Rome’s Colosseum Hides Some Really Interesting Secrets

One of the main attractions in Rome is the legendary building known as the Colosseum which was one of the main centers for gladiator fights and other attractions that were popular among ancient Romans.

Also known as the Flavian Amphitheater, this building was constructed back in 82 A.D., and it is considered the largest amphitheater in the world.

Apart from being home to many attractions and sports, the Colosseum also had a couple of secrets that are not often discussed. Let’s take a look at some of them.

Fans Decorated the Colosseum with “Graffiti”

Graffiti were a part of the Roman culture as well, and the Colosseum was one of the main buildings that were scribbled with this type of art. Both gladiators and their fans left some messages all over the walls of the building.

There Was a Sea Battle

We cannot help but wonder how a sea battle could take place inside the Colosseum? Well, Titus wanted it to happen, and he managed to pull it off by somehow filling the building with water. He flooded the arena floor, and small ships were brought in.

The Colosseum Was Used for Parties

Some of the Roman Emperors, such as Titus or Trajan, have been pretty hyped about using the Colosseum for their parties. In fact, Titus made a party that lasted for exactly 100 days, and it wasn’t the longest one recorded. Trajan took the whole thing up to another level by celebrating 123 days straight. His parties included thousands of animals and gladiator fights.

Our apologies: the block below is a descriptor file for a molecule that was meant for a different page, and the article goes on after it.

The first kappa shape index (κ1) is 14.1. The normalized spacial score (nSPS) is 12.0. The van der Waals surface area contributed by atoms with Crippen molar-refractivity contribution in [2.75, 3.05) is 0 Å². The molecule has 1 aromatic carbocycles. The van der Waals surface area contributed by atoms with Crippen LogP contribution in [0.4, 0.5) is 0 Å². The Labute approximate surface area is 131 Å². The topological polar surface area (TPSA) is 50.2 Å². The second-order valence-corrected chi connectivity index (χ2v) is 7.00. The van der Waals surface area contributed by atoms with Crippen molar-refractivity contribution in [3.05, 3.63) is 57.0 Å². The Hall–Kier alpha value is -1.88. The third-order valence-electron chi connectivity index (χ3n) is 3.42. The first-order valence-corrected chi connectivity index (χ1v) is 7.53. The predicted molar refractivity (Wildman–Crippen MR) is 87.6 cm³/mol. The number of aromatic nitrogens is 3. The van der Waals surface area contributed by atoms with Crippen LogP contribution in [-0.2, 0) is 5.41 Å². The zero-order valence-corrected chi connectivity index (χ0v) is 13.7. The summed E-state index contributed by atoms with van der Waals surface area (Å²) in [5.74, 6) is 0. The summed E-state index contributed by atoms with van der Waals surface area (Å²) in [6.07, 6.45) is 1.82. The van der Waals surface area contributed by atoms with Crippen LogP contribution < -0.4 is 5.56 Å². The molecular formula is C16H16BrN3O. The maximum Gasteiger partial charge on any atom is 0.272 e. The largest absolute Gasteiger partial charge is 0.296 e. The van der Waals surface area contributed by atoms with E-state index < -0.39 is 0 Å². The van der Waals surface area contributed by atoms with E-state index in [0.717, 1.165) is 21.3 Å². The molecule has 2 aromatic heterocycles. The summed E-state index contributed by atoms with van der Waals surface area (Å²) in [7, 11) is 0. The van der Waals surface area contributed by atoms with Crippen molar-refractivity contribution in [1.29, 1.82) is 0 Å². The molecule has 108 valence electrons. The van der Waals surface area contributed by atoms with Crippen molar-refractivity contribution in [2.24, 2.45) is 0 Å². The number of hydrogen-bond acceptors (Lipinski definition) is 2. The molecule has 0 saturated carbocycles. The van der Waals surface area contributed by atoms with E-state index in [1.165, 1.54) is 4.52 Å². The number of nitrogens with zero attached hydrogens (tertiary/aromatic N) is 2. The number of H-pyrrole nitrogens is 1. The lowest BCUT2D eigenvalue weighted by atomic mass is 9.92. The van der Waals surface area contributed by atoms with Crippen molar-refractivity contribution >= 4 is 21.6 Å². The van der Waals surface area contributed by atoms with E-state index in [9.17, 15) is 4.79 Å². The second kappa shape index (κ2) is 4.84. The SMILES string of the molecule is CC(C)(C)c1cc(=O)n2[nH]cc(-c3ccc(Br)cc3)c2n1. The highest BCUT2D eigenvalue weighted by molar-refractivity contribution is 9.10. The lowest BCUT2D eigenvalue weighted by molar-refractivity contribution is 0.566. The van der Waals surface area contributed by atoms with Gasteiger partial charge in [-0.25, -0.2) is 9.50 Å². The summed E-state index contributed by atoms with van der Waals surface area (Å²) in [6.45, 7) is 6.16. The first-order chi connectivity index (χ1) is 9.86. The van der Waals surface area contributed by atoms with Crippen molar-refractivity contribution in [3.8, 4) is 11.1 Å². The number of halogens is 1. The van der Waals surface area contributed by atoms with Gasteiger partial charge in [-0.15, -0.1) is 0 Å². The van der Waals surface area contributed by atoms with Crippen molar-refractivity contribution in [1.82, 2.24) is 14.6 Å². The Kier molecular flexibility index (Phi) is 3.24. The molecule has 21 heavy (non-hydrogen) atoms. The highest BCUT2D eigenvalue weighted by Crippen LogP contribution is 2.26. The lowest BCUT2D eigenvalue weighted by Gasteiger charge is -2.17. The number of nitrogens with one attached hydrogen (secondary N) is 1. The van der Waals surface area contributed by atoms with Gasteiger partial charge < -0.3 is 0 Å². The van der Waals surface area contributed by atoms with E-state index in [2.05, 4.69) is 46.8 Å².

Most of the Shows Were Free of Charge

Not many people know this, but people could attend the Colosseum for free. This was actually done deliberately as it was the only place where people were able to see their Emperor and witness him taking action live. Roman Emperors knew that things that they do at the Colosseum could affect the general opinion of them, so they kept the entrance free.

Free Giveaways

In addition to free entrance, there were also numerous free giveaways for the audience. People were often given drinks and food for free. However, Emperors were pretty generous from time to time, offering free money or even free titles to some of the people in the crowd. Once again, all these things were smartly pre-planned political moves that people loved and enjoyed.

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